The nationalist Jewish Home party will become the third-largest party in the Knesset, a Channel 2 poll released Tuesday predicted.
The poll showed the party would garner 12 seats in the upcoming Knesset elections, placing it behind only Likud-Beytenu, with 35 seats, and Labor, set to receive 19.
Previous surveys showed the party falling in the middle of the pack, with 8-10 seats.
The poll revealed that the jump for Jewish Home would come at the expense of the Likud-Yisrael Beytenu alliance and the religious Shas party, set to receive 11 seats.
Overall, the Benjamin Netanyahu-led right-wing bloc would have 67 mandates in total, compared to 53 for the center-left and Arab parties, according to the survey, conducted by the Dahaf Institute.
The poll also found that two-thirds of Jewish Home supporters are under 40 and one-third identify themselves as secular or traditional.
Compared to his rivals, Bennett’s political resume is rather thin. It includes little more than a two-year stint as Netanyahu’s chief of staff, when Netanyahu was in the opposition, and two years at the helm of the Council of Jewish Settlements.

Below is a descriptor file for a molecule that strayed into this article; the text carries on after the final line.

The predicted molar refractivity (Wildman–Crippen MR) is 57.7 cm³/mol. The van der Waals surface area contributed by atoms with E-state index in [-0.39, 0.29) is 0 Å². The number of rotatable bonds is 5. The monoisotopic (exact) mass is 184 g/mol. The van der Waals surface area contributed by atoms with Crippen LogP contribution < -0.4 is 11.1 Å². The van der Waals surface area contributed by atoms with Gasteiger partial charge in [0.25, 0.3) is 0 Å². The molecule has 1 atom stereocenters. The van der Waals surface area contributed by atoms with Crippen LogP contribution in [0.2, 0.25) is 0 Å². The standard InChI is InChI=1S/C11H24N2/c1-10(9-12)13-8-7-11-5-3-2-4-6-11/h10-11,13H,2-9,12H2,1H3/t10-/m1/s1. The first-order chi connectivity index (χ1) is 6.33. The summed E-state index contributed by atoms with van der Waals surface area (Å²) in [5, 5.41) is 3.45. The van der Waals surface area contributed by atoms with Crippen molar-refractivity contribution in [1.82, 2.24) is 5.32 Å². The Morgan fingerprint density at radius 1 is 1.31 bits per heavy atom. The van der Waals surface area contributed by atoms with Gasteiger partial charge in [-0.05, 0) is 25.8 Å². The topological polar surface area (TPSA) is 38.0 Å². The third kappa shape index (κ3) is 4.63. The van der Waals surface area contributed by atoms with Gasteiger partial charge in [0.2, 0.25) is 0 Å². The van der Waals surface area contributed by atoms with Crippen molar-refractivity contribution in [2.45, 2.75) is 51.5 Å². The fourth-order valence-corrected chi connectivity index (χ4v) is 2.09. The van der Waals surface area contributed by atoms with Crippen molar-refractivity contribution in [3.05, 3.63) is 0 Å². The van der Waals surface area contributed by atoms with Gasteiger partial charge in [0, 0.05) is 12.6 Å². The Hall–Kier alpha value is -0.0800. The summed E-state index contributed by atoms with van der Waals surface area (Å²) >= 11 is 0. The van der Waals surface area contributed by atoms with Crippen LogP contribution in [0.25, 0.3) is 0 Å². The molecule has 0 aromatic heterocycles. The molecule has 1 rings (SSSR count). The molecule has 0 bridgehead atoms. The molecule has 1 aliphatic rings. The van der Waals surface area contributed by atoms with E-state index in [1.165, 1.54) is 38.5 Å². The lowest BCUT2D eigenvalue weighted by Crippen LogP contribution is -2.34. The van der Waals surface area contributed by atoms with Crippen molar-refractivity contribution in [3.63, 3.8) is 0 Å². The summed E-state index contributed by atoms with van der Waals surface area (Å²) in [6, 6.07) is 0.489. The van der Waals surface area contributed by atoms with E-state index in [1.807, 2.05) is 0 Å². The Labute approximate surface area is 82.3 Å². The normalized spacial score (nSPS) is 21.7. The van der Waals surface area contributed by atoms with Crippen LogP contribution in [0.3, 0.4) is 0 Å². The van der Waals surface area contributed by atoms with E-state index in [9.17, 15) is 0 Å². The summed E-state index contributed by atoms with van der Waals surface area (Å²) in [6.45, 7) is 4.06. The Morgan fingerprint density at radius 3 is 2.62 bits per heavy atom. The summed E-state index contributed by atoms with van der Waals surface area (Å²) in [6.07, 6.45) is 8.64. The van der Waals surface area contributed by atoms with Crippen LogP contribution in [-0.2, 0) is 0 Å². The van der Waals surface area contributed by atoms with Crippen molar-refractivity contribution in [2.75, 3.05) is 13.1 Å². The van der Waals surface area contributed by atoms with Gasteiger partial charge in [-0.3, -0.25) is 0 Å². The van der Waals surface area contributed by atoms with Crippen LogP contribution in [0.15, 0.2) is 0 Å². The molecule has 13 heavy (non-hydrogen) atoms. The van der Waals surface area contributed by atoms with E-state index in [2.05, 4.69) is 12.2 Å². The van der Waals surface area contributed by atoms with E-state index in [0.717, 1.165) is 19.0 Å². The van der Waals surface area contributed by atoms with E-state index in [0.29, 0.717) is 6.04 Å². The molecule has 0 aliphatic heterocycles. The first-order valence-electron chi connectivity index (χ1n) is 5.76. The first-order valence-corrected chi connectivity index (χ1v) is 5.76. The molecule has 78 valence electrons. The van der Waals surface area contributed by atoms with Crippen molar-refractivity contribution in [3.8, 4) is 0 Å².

The Haifa native, son of US immigrants, has been hailed by some on the right as “religious Zionism’s new hope” and one of the “most intriguing personalities to recently throw his name into the political ring.”
After serving in an elite army unit, Bennett co-founded Cyota, a start-up providing online security and anti-fraud software. Six years later, he sold the company for $145 million, which, supporters might argue, makes him less prone to corruption.
But potentially more important is that Bennett says he has a realistic plan for how to deal with the Israeli-Palestinian conflict: annexing the parts of the West Bank that are currently fully controlled by Israel — the areas designated as Area C, covering some 60% of the West Bank territory and home to an estimated 4% of the Palestinian populace.
“The only plan that can be implemented tomorrow is one that talks about applying Israeli sovereignty and law to Area C and offering citizenship to the 48,000 Arabs who live there,” Bennett told The Times of Israel in the summer. “When I announced this breakthrough plan, I was vehemently attacked — by Peace Now, Yair Lapid and the Labor Party, but also by [right-wing politicians] — which means I’m on to something.”
Bennett grew up in a secular home but became religiously observant at a young age, after attending a Chabad Lubavitch summer camp. He served in the army’s elite Sayeret Matkal unit, where he continues to serve in the reserves, holding the rank of major.